Companies that are actively engaged in carbon sequestration and greenhouse gas reduction projects are numerous. In the agricultural sector there are many. Companies that focus on grazing management specifically are fewer in number. Most companies focused on grazing and livestock systems are currently in pilot programs. A limited number of projects are active and may not be available in all geographical areas. A few such companies are active in the Midwest including Ohio and Pennsylvania.

Ecosystems Services Market

This is a national ecosystem services market program that pays farmers and ranchers for quantified, verified, certified, and outcomes-based soil carbon, net greenhouse gases, water quality and water conservation credits generated from regenerative agricultural practices. ESMC is a non-profit, member-based organization and a combination of public and private companies and organizations.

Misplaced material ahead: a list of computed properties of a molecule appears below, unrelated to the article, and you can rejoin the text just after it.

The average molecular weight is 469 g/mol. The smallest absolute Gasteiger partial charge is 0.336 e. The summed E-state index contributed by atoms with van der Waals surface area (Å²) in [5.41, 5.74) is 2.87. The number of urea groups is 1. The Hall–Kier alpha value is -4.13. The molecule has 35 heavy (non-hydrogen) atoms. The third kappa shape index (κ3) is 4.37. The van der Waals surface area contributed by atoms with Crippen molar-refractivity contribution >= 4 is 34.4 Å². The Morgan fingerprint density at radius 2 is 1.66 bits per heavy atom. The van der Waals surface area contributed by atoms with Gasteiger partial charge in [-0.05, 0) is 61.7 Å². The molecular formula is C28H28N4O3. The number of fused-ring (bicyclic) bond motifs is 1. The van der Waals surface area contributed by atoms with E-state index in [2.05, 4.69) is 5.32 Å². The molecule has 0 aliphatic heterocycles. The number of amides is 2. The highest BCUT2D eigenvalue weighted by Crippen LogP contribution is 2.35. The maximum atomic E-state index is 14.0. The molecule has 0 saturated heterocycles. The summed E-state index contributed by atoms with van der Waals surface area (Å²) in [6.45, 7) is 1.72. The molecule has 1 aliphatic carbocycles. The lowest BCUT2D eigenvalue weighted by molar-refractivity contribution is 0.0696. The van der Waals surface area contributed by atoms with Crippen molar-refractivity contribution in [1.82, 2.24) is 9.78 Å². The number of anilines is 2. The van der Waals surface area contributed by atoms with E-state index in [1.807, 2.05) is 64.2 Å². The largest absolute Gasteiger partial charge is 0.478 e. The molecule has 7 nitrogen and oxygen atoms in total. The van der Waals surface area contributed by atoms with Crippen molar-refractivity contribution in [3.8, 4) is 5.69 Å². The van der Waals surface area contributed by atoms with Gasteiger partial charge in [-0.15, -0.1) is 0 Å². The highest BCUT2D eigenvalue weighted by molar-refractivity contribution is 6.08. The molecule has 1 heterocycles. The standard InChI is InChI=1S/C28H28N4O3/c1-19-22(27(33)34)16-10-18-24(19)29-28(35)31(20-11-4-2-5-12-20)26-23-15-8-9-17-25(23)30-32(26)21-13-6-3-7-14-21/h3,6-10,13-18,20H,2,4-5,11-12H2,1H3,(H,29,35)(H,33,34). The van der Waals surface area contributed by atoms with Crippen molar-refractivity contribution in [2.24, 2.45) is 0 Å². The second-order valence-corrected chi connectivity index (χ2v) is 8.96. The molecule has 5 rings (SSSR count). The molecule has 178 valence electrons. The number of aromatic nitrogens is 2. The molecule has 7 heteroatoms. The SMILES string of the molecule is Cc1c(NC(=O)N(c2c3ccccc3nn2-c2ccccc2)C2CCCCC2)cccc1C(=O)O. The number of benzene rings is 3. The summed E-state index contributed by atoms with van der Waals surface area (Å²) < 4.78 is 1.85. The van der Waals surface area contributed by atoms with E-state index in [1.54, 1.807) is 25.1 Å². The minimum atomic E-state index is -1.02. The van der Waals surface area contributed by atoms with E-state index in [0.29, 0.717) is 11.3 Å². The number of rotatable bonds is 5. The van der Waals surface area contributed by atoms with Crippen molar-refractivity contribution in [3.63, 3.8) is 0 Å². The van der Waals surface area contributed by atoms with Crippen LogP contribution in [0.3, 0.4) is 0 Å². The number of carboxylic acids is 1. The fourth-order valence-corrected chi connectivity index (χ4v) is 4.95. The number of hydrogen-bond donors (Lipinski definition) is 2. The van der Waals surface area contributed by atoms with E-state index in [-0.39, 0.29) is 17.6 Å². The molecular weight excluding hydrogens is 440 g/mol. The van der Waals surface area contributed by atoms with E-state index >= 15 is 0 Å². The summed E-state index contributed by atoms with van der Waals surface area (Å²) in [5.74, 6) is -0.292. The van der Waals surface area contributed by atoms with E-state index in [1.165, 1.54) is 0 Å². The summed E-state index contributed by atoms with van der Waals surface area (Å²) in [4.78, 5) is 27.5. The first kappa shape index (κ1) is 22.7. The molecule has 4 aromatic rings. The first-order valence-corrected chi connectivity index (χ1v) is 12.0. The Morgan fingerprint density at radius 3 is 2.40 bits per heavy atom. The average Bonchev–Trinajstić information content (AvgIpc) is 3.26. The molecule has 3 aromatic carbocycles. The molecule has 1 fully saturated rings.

Grassroots Carbon 

Serves an intermediary between carbon credit buyers and ranchers that adopt regenerative grazing practices that increases the likelihood of increasing soil carbon. Grassroots provides technical assistance to the farmers and ranchers enrolled in their program.

Soil and Water Outcomes Fund

The Soil and Water Outcomes Fund provides financial incentives directly to farmers who transition to on-farm conservation practices that yield positive environmental outcomes like carbon sequestration and water quality improvement. SWOF provides new market opportunities and revenue streams for farmers by selling these environmental outcomes to public and private beneficiaries to meet regulatory and voluntary sustainability goals, such as scope 3 greenhouse gas emission insets. SWOF is currently enrolling Ohio farmers and ranchers.

The limited space available here does not allow for detailed explanation of the complexity of these markets as to what qualifies, how sequestered carbon is verified, length and terms of contracts, and how payment is made. It is also advised that before entering into a contract that a producer have an attorney review it.